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by Marilyn Greene, Gary Provost, Julie Rubenstein (Editor)

Editorial Reviews

Publishers Weekly - Publisher's Weekly
In relating the story of how Greene came to make a career of searching for missing persons, the authors also provide commentary on the media hysteria that has evolved from a seemingly national paranoia over abducted children. They maintain that most often missing young persons are like Greene's own son at one time, runaways who ``want us to find them and bring them home.'' Chronicled are cases that have taken Greene all over the country, noting successes in finding runaway minors, children spirited away by a parent or relative and missing adults who regret disappearing, cases often given low priority by police. A divorced mother of two with family problems, Greene surmounted prejudices against her to gain recognition in the male-dominated world of the private investigator. Altruism and perseverance are ingredients of her career tale. First serial to Redbook; film rights to Warner Brothers; author tour. (July)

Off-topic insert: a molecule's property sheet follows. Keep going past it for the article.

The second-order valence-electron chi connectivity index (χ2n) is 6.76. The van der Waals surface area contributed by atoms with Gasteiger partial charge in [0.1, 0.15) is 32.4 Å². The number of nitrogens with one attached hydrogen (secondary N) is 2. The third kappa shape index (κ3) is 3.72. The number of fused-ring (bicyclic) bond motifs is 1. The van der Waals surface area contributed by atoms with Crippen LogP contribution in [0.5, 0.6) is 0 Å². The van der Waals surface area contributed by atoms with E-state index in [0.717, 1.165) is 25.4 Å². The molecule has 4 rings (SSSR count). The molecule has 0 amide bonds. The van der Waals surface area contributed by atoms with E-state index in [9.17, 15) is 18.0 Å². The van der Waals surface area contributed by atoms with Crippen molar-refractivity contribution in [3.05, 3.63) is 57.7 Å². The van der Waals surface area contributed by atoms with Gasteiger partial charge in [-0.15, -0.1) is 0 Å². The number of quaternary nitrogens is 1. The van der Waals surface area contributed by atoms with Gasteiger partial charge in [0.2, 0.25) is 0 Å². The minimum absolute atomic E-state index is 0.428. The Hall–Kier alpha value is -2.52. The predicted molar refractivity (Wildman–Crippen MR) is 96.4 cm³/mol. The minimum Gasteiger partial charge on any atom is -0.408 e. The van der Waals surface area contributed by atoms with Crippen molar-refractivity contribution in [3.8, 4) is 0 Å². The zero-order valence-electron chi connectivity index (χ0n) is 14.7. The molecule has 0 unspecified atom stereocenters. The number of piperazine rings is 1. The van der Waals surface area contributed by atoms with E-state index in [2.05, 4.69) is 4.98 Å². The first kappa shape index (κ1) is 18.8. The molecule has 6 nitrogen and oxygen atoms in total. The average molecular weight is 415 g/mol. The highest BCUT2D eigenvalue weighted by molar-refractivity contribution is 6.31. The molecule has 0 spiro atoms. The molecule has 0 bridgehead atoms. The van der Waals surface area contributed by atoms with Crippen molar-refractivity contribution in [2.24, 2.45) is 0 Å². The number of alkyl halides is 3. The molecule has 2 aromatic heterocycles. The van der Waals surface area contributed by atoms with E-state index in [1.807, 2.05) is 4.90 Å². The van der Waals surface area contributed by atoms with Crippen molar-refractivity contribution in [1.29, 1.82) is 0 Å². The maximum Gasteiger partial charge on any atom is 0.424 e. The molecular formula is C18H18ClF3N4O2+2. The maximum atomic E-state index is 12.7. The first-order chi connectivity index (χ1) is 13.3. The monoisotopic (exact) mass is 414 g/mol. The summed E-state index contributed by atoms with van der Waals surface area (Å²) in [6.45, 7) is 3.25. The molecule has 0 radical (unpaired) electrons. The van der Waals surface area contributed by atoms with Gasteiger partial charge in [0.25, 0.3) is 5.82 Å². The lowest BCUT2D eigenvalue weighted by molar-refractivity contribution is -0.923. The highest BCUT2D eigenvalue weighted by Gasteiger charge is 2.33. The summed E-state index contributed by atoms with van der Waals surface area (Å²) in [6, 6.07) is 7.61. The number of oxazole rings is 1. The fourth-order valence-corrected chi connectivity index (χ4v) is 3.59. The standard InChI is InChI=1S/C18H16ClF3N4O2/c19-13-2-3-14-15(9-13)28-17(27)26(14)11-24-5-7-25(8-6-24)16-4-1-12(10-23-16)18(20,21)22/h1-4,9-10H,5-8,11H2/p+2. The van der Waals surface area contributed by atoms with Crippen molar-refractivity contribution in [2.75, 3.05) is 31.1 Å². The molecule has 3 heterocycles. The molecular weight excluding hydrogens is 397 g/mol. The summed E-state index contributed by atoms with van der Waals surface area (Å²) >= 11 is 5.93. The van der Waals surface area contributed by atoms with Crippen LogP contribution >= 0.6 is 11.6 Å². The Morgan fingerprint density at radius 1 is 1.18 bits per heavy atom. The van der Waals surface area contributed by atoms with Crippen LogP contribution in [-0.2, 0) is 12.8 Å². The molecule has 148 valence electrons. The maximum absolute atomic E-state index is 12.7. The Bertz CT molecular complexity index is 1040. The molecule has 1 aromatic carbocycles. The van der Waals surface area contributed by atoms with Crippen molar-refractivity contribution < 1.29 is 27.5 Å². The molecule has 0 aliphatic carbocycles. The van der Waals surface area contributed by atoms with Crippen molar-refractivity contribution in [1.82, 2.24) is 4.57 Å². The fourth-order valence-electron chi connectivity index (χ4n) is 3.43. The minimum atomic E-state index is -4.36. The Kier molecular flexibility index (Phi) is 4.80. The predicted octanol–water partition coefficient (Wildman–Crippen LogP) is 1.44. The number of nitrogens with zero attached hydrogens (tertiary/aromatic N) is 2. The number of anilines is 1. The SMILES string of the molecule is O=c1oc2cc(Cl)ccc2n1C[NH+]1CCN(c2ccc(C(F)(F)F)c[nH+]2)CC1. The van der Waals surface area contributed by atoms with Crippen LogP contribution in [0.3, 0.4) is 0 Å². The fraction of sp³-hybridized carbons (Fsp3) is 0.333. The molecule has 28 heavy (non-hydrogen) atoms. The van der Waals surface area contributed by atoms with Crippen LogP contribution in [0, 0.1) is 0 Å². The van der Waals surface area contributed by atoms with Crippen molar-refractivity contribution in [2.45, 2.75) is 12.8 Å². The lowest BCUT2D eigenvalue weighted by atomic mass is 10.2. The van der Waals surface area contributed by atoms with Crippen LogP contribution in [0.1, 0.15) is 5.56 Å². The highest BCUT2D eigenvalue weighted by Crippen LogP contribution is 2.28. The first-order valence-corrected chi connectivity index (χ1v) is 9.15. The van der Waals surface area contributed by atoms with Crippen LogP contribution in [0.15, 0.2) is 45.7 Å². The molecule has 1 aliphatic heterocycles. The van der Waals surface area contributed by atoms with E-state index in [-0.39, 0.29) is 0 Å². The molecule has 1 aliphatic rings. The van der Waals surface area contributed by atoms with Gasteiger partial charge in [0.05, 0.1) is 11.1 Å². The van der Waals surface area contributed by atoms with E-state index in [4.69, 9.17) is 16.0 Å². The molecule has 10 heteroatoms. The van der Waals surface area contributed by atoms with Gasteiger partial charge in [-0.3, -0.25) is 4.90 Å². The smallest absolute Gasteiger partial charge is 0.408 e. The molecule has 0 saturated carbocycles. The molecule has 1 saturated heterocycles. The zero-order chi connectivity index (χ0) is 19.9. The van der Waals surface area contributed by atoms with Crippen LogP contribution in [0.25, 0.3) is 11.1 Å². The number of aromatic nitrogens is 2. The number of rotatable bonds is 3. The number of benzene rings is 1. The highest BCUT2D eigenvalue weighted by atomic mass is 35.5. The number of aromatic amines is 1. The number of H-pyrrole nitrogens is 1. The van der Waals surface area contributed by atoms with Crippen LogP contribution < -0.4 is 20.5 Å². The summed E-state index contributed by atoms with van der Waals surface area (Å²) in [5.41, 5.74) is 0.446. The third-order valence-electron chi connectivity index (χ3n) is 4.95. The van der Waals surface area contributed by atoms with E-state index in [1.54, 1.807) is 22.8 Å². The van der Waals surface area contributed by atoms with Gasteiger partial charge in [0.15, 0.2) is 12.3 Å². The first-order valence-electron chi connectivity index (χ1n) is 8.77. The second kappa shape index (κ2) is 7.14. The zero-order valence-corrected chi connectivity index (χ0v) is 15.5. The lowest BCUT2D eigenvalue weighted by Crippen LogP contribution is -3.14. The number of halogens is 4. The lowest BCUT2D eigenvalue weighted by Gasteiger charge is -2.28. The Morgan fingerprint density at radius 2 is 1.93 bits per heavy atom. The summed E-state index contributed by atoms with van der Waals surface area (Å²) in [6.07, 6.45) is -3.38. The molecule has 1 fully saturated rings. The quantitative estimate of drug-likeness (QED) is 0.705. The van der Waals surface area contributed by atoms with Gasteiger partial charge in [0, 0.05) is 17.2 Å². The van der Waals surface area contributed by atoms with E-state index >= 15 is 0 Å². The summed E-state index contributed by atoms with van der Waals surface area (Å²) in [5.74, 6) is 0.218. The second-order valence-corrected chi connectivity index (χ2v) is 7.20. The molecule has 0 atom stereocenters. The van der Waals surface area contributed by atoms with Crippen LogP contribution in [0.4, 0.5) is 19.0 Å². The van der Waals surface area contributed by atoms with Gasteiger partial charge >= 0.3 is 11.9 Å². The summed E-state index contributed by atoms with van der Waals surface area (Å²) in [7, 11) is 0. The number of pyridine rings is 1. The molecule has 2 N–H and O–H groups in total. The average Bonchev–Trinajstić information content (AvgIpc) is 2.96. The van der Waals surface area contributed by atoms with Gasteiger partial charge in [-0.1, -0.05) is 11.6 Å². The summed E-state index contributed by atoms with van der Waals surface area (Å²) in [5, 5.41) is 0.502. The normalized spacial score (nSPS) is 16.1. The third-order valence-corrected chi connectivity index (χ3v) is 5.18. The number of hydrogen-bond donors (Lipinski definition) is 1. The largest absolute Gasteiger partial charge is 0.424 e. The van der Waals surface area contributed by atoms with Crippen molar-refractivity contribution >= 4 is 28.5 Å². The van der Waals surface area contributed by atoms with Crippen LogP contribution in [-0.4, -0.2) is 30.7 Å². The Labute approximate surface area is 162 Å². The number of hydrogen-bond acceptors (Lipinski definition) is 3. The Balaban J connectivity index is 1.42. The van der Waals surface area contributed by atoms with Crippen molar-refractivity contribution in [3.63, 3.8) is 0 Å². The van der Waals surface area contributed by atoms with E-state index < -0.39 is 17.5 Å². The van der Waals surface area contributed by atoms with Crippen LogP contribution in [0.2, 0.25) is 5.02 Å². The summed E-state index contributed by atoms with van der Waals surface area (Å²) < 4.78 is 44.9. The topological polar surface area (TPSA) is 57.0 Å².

Library Journal - Library Journal
Longing to do something meaningful, Albany, New York, housewife Greene joins the search for three small children missing in the Adirondacks and soon realizes she has a natural aptitude for this kind of work. Greene outlines her instrumental role in the founding of New York's Adirondack Search and Rescue, a group of volunteers trained to find missing people. She describes the use of air scent dogs in search operations, recounts some of her cases (she is now a private investigator in New York City), and shows what her job has cost her personal life. If she is a bit too concerned, too involved, this nevertheless seems right for a woman who lives by her convictions. Jo Ann Vicarel, Cleveland Heights-University Heights P.L., Ohio
School Library Journal - School Library Journal
YA Greene, the foremost finder of missing persons in the country, presents a clear, accurate picture of the life of a private investigator. Her ambitions to be a New York state trooper dashed by a male dominated bureaucracy, she became a wife and mother but was curious about lost persons she read about in the newspaper. This curiosity led her to join the Adirondack search and rescue team. She participated in many rescues throughout the United States, but her search skills were largely unmentioned in press accounts of the rescues. Eventually, she applied for and received a private investigator's license. Along the way, readers experience Greene's personal obstacles, especially the task of locating her own runaway teenage son. This is not the stuff of TV crime storiesno fast action stake-outs, car chases, or guns. These are true life stories that may or may not have a happy ending. Anne Paget, Episcopal High School, Bellaire, Tex .

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Pocket Books
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